Books Read in April

Ending the month with a summary of the books I read in April: Ghana Must Go by Taiye Selasi.  Rating: 3.5 stars, review How to Get Filthy Rich in Rising Asia by Mohsin Hamid. Rating: 3.5 stars Startup by Doree Shafrir. Rating: 4.5 stars, review The Futures by Anna Pitoniak. Rating: 3.5 stars A Manual for Cleaning Women by Lucia Berlin. Rating: 4.5… Continue reading Books Read in April


Feminist Fight Club

Feminist Fight Club by Jessica Bennett Rating: 4 stars As you might remember from my review of Startup by Doree Shafrir, I used to work in a sexist workplace.  All of the women in the office were told to just get over the inappropriate advances made by an alcoholic senior manager since they took place… Continue reading Feminist Fight Club

American War

American War by Omar El Akkad Rating: 4.5 stars I had to think on this book for a while.  It's definitely an ambitious work and more plausible than I would prefer given today's political climate.  Akkad does an amazing job imagining what the future Southern U.S. might be like given the circumstances of this story. … Continue reading American War

The Cat Who Could Read Backwards

The Cat Who Could Read Backwards by Lilian Jackson Braun Rating: 5 stars   If you can't tell from the name Cat Mysteries and Coffee or my intro post, I love cat mysteries.  The all-time classic cat mystery series has to be The Cat Who.  Started by Lilian Jackson Braun in 1966, she follows newspaper… Continue reading The Cat Who Could Read Backwards

2017 Man Booker International Prize shortlist

The 2017 Man Booker International Prize shortlist was announced today.  This award honors fiction in English translation, and these six books made the cut.  One will be announced as the winner on June 14th: Compass by Mathias Enard A Horse Walks Into a Bar by David Grossman The Unseen by Roy Jacobsen Mirror, Shoulder, Signal by Dorthe Nors Judas… Continue reading 2017 Man Booker International Prize shortlist

The Princess Saves Herself in This One and Milk and Honey

I haven't read any poetry in ages, probably not since my Emily Dickinson phase in high school, but I saw Milk and Honey at the new Amazon Bookstore in Southport Corridor and had to get it. Just one glance at the first few poems told me it was going to be great. After I finished… Continue reading The Princess Saves Herself in This One and Milk and Honey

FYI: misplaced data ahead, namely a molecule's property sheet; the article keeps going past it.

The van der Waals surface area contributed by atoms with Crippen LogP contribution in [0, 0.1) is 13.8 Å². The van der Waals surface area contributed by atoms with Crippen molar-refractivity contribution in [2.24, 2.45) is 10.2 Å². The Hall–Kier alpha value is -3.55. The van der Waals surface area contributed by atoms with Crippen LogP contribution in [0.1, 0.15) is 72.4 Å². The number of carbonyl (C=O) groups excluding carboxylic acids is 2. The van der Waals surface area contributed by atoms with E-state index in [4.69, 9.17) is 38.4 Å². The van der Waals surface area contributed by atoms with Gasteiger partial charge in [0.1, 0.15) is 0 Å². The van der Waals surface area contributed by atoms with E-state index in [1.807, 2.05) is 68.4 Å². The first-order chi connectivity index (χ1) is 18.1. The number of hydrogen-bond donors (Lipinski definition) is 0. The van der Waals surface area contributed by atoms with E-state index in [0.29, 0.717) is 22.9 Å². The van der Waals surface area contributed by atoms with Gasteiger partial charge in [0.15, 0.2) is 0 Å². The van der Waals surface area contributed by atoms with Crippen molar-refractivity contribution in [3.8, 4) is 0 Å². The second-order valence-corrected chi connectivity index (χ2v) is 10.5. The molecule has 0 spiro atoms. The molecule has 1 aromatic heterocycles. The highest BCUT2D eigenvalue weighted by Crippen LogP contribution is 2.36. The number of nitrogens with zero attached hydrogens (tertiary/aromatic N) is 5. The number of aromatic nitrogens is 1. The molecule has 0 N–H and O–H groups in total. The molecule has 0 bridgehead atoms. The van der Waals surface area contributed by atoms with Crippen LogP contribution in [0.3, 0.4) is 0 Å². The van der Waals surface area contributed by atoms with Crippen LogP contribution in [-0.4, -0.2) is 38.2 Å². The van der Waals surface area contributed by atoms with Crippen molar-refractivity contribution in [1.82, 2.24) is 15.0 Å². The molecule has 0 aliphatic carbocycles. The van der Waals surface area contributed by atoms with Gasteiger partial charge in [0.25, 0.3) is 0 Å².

A Manual for Cleaning Women

A Manual for Cleaning Women by Lucia Berlin Rating: 4.5 stars This collection of short stories felt intensely personal, like I was spying on other’s lives as they went about their business, dealing with their highs and lows.  The majority of the stories focused on the lows of addiction and loss, issues that the author… Continue reading A Manual for Cleaning Women

Dead Letters

Dead Letters by Caite Dolan-Leach Rating: 3 stars I normally love mysteries, but I couldn’t really get into this novel.  The premise is definitely interesting and right up my alley.  Ava is called back to her eccentric family’s winery because of her twin sister Zelda’s death, only to start receiving emails from her twin.  Is… Continue reading Dead Letters


Ernest Hemingway is my favorite author.  I think The Sun Also Rises is incredible, and “The Snows of Kilimanjaro” and “The Capital of the World” are two of the best short stories ever written.  The last line of “The Capital of the World” is probably one of the best ending lines in literature, for how it… Continue reading Hemingway

Worst Fictional Workplaces

After reading Startup and looking back over my past jobs, I started to think about all of the horrible workplaces I’ve read about in books.  I compiled a list of some of the worst ones below based on recent books I’ve read.  (The picture above shows Chomper, who already retired and moved to Florida.) TechScene,… Continue reading Worst Fictional Workplaces